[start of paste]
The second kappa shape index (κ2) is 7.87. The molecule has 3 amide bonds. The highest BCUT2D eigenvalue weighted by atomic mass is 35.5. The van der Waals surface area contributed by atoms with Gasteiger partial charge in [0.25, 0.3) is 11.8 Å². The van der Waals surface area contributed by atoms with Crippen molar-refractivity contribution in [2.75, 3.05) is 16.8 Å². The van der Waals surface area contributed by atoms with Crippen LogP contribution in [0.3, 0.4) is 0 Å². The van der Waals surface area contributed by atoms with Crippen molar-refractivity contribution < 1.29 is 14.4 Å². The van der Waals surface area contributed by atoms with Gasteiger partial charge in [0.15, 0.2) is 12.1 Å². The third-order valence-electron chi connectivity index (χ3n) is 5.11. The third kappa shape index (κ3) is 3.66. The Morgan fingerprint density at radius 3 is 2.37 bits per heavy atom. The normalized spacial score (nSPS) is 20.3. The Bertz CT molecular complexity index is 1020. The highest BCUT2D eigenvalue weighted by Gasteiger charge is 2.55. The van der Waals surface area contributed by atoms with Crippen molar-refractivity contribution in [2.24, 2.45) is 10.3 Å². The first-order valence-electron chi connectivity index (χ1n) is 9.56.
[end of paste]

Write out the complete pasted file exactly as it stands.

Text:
The second kappa shape index (κ2) is 7.87. The molecule has 3 amide bonds. The highest BCUT2D eigenvalue weighted by atomic mass is 35.5. The van der Waals surface area contributed by atoms with Gasteiger partial charge in [0.25, 0.3) is 11.8 Å². The van der Waals surface area contributed by atoms with Crippen molar-refractivity contribution in [2.75, 3.05) is 16.8 Å². The van der Waals surface area contributed by atoms with Crippen LogP contribution in [0.3, 0.4) is 0 Å². The van der Waals surface area contributed by atoms with Crippen molar-refractivity contribution < 1.29 is 14.4 Å². The van der Waals surface area contributed by atoms with Gasteiger partial charge in [0.15, 0.2) is 12.1 Å². The third-order valence-electron chi connectivity index (χ3n) is 5.11. The third kappa shape index (κ3) is 3.66. The Morgan fingerprint density at radius 3 is 2.37 bits per heavy atom. The normalized spacial score (nSPS) is 20.3. The Bertz CT molecular complexity index is 1020. The highest BCUT2D eigenvalue weighted by Gasteiger charge is 2.55. The van der Waals surface area contributed by atoms with Crippen molar-refractivity contribution in [2.24, 2.45) is 10.3 Å². The first-order valence-electron chi connectivity index (χ1n) is 9.56.